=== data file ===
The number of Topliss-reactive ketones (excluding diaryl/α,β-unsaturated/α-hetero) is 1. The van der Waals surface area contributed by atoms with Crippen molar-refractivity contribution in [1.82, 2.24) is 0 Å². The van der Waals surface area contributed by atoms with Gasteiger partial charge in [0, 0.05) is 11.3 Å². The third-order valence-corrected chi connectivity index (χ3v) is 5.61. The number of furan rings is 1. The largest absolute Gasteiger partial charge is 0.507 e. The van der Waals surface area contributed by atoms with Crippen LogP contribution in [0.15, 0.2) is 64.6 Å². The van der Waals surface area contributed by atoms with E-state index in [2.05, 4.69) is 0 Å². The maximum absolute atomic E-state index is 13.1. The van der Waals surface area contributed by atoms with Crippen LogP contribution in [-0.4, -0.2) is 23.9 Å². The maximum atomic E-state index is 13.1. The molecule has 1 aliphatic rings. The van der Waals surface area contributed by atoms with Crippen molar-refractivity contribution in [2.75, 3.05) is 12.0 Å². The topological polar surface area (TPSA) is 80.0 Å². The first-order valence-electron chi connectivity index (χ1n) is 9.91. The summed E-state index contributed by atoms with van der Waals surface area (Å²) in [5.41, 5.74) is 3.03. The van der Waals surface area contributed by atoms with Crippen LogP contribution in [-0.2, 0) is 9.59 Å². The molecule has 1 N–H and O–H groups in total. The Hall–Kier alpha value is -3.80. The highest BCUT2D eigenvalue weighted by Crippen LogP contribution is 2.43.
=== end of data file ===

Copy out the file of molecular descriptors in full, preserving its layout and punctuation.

The number of Topliss-reactive ketones (excluding diaryl/α,β-unsaturated/α-hetero) is 1. The van der Waals surface area contributed by atoms with Crippen molar-refractivity contribution in [1.82, 2.24) is 0 Å². The van der Waals surface area contributed by atoms with Gasteiger partial charge in [0, 0.05) is 11.3 Å². The third-order valence-corrected chi connectivity index (χ3v) is 5.61. The number of furan rings is 1. The largest absolute Gasteiger partial charge is 0.507 e. The van der Waals surface area contributed by atoms with Crippen LogP contribution in [0.15, 0.2) is 64.6 Å². The van der Waals surface area contributed by atoms with E-state index in [2.05, 4.69) is 0 Å². The maximum absolute atomic E-state index is 13.1. The van der Waals surface area contributed by atoms with Crippen LogP contribution in [-0.4, -0.2) is 23.9 Å². The maximum atomic E-state index is 13.1. The molecule has 1 aliphatic rings. The van der Waals surface area contributed by atoms with Crippen molar-refractivity contribution in [2.75, 3.05) is 12.0 Å². The topological polar surface area (TPSA) is 80.0 Å². The first-order valence-electron chi connectivity index (χ1n) is 9.91. The summed E-state index contributed by atoms with van der Waals surface area (Å²) in [5.41, 5.74) is 3.03. The van der Waals surface area contributed by atoms with Crippen LogP contribution in [-0.2, 0) is 9.59 Å². The molecule has 1 N–H and O–H groups in total. The Hall–Kier alpha value is -3.80. The highest BCUT2D eigenvalue weighted by Crippen LogP contribution is 2.43.